Wednesday, January 20, 2010

Children and Chocolate

In the last year, as my love for Jack has deepened, I have also grown in compassion for other children. While poverty made me sad before, it now breaks my heart. The suffering millions are experiencing in Haiti right now is overwhelming, but the pain I feel for the parents who lost their children and for children who lost their parent(s) breaks me.

This past year I have also become more and more aware of the reality of slavery in this world. Children are kidnapped and forced into labor, military, and, most disgusting of all, sex slavery all around the world. It is estimated that there are more than twenty seven million people enslaved today - more than any other point in history. When I start reading the facts on websites like and I am ready to vomit.

And so often I have wondered, what can I do?!

Recently it has come to my attention that both coffee and chocolate are largely produced by slaves from the Ivory Coast. The details of the child slavery as written in this article are shocking. Legislation has been passed and many chocolate companies, such as Hershey and Mars, are working to end that, but I suspect this will take a very very long time. The article I linked to above stated that there are many chocolate companies whose cocoa is not produced by slave labor including Green and Black's which I know Target sells (their website has a coupon for their Peanut Bar - sounds delicious!).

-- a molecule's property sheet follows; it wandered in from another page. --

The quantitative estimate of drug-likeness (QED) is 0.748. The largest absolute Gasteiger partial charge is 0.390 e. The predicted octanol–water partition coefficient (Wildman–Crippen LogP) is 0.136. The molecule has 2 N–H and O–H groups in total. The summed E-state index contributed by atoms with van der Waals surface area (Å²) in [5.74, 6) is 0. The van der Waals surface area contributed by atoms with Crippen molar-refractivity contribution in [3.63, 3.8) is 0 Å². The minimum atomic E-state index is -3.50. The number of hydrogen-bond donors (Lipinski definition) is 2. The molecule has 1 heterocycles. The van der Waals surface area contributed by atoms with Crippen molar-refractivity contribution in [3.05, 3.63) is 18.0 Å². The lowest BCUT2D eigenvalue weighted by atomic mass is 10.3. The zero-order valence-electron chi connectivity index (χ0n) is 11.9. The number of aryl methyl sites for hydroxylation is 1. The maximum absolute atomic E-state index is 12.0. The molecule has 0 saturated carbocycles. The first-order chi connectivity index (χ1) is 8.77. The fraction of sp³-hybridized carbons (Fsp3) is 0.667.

Beyond the problem of slave labor is the also serious injustice of sweatshops and "unfair trade" (is that a thing? the opposite of fair trade, that's what I'm trying to say). Cheap labor in other countries results in dire poverty for the masses. Poverty like that in Port au Prince. Every day I am becoming more and more aware that a low price for me comes at a cost to someone. I don't know enough about fair trade right now, but it is something I want to learn about and invest in. Does that mean no more shopping at Target for a good deal? I don't know right now, but I am seeking answers.

The truth is that so much of the stuff I feel I have to have, I don't. This consumeristic mentallity I am wrapped up in (more, newer, bigger, better - I want it!) not only distracts me from the One I am truly yearning for, but it hurts so many people who cary His Image.

One thing I do know, I can stop supporting slavery by buying different chocolate. It feels very small to change my chocolate eating habits, but for the sake of the children on the Ivory Coast - and as a stance against slavery everywhere - I will.

God help us.

1 comment:

  1. great post, leah. i have been feeling the same way since i had jackson. i have been having a hard time even watching movies where babies are in danger. i think that even small things like changing your chocolate habits add up to big things. it's such a fight to not be a thoughtless, over-consumer in this country...thanks for the links and the reminder.